• After the area is numb, the doctor will put a needle into the child's artery. A small tube (catheter) will be put into the artery and the needle will be removed. The X-ray dye will be injected into the catheter. This dye might make your child feel warm all over but the feeling only lasts a short time.
  • Pictures will be taken with the X-ray machine and fluoroscope. After the pictures are taken, the catheter will be taken out. Pressure will be applied over the catheter area for 15 minutes to prevent any bleeding. Then a bandage will be put on.

If your child had general anesthesia, he or she will go to the PACU (Post Anesthesia Care Unit). Once your child is awake he will be taken to his room where he can be watched closely by the nurse.

If your child was given medicine to make him or her sleepy, he will be taken back to his room where he will be watched closely by the nurse.

A parent or other caregiver will need to stay with your child the rest of the day.

After the Test

 Picture 2: Your child must lie flat with his or her legs straight for 6 hours.
Picture 2: Your child must lie flat
with his or her legs straight for 6

When your child is back in his room, his nurse will check the bandage often to make sure there is no bleeding. Vital signs (blood pressure, pulse and respirations) will also be checked often.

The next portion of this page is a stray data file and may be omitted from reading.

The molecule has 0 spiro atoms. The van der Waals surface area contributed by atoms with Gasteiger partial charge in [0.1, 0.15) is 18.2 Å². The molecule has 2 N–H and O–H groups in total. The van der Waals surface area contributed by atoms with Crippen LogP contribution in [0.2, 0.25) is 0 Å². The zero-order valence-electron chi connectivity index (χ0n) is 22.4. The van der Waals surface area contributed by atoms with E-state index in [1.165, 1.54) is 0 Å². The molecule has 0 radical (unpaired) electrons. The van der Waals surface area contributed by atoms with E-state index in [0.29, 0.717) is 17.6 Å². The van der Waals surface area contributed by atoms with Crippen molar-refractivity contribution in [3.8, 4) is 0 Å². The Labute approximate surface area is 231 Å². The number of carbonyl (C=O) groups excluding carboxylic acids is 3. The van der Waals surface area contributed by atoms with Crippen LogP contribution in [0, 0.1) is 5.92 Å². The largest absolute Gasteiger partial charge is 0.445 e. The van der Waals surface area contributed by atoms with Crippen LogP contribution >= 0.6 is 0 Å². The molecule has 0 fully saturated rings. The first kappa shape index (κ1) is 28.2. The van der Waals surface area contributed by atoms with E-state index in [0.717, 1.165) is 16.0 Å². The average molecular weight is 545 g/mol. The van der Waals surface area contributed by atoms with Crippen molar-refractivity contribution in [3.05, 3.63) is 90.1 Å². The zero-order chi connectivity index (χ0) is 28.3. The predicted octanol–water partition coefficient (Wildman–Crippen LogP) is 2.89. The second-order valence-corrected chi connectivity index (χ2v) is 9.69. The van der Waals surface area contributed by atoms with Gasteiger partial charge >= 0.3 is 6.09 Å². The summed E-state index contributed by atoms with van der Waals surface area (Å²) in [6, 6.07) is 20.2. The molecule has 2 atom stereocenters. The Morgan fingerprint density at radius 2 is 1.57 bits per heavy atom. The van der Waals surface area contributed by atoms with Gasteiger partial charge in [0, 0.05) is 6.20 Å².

• Your child must lie flat in bed with his leg straight for 6 hours (Picture 2). He will not be allowed to go to the bathroom and will need to use a bedpan or urinal.
  • When your child is awake, he may have some liquids to drink. When he is fully awake, he may have his regular food.
  • Your child's doctor will tell you the results of the test in the evening.
  • The effects of the sedation may last for 24 hours, so your child should be watched closely. When your child is allowed out of bed, he will not be allowed to walk on his own. It is normal for children to be sleepy or irritable after sedation.

When to Call the Doctor

After you are home, call your child's doctor if your child has:

  • Any bleeding or swelling at the injection site in the groin area.
  • If the leg on the side of the injection feels numb or is cooler than the other leg.

If you have any questions or need to cancel or reschedule, call the Interventional Radiology Department at (614) 722-2420.

Angiogram (PDF)

HH-III-25 4/85, Revised 3/16 Copyright 1985, Nationwide Children’s Hospital

Nationwide Children's Hospital
700 Children's Drive Columbus, Ohio 43205 614.722.2000